By Isaiah Poritz, opensecrets.org
September 23, 2021 1:06 pm
Formal talks on bipartisan police reform legislation broke down on Wednesday after the two parties failed to put forward any joint legislation on the issue. That underscores the political power of police unions, which have rallied against reform. The talks began last year amid national outrage after George Floyd, an unarmed Black man, was killed by police in Minnesota.
Negotiators from both parties took aim at each other for the failed talks, with Sen. Cory Booker (D-N.J.), President Joe Biden and other Democrats arguing that Republicans rejected even the most minimal reforms, while Sen. Tim Scott (R-S.C.) said Democrats walked away from a clear comprise.
But Rep. Karen Bass (D-Calif.), the lead negotiator for House Democrats, blamed the disintegration of negotiations on police unions.
Chief among the issues that forced the stalemate was qualified immunity, the legal principle that protects police officers from facing civil lawsuits.
The National Fraternal Order of Police, which represents over 355,000 members, is against legislative efforts to end qualified immunity. The organization’s president, Patrick Yoes, said in a Senate Judiciary hearing last year that “police officers need protection in order to perform discretionary functions fundamental to law enforcement.”
The organization and its subsidiaries spent $90,000 on federal lobbying expenditures in the first half of 2021, and spent $270,000 in 2020. The group’s five lobbyists reported lobbying on 28 different bills this year including the Qualified Immunity Act of 2021, introduced by Rep. Jim Banks (R-Ind.) to put qualified immunity for police officers into federal law.
Other police unions spent similar amounts on lobbying. The National Association of Police Organizations spent $80,000 on lobbying through the first half of this year and $160,000 each year since 2008. The International Union of Police Associations spent $40,000 so far this year and $80,000 each year since 2005.
The effort to stop police reform legislation has worked. Congress hasn’t been able to push through any reform despite legislative proposals from both parties.
In 2020, the House passed the George Floyd Justice in Police Act, a sweeping police reform bill that would have ended qualified immunity and only provided federal money to police forces that banned chokeholds and no-knock warrants. The bill didn’t receive a vote in the Senate.
In June 2020, Scott introduced his own bill that Democrats argued didn’t go far enough. The New York Times reported that Scott met with the president of the Federal Law Enforcement Officers Association, Larry Cosme, and former Attorney General William Barr while he wrote his legislation, and Cosme and Barr lobbied against an end to qualified immunity.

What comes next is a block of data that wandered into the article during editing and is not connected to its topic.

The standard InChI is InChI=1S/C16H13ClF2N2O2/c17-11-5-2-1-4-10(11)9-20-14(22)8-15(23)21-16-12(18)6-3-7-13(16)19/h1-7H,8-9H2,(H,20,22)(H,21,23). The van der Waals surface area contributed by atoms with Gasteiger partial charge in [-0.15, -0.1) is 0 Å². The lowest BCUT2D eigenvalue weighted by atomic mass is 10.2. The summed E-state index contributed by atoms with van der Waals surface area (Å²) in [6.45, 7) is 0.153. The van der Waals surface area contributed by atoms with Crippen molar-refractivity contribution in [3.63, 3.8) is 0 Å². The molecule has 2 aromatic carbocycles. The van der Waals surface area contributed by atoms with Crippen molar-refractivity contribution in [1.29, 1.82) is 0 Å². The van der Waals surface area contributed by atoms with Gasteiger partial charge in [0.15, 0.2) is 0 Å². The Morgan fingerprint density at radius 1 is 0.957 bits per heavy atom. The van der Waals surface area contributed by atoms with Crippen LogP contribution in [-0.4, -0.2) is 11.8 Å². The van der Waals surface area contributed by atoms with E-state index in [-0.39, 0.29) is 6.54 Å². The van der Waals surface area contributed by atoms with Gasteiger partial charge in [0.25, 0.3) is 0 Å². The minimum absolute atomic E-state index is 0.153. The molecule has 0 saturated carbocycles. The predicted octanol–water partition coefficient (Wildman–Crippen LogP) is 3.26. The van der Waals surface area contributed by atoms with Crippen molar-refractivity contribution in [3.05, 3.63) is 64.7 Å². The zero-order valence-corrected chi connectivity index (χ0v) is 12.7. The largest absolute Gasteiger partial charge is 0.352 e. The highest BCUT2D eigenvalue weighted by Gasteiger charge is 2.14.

Scott’s bill didn’t address qualified immunity or provide incentives to ban chokeholds and no knock warrants.
The Federal Law Enforcement Officers Association spent $70,000 on lobbying so far this year and $120,000 last year.
The money spent on lobbying does not capture the full extent of police union power. Endorsements by police unions can hold sway over the votes and campaign contributions of hundreds of thousands of law enforcement officers.
Data compiled by OpenSecrets shows that current and retired police officers gave at least $1.5 million to candidates in both parties during the 2020 election. Fifty-five police union and law enforcement PACs have donated over $1.1 million to congressional campaigns in both parties since 1994.
Many of the biggest recipients of police union campaign contributions are Democrats, including Rep. Bill Pascrell (D-N.J.), who co-chairs the House Law Enforcement Caucus, House Majority Leader Rep. Steny Hoyer (D-Md.), and Sens. Amy Klobuchar (D-Minn.) and Patrick Leahy (D-Vt.).
OpenSecrets data shows that Pascrell received $43,000 from police unions and law enforcement PACs since 2004 and Hoyer has received $35,500 form those groups since 2005. Over their careers, Leahy received $21,250 from those groups and Klobuchar received $15,000.
In 2020, the National Fraternal Order of Police PAC gave 83% of its contributions to Republicans, the first year the PAC gave more to Republicans than Democrats since 2004.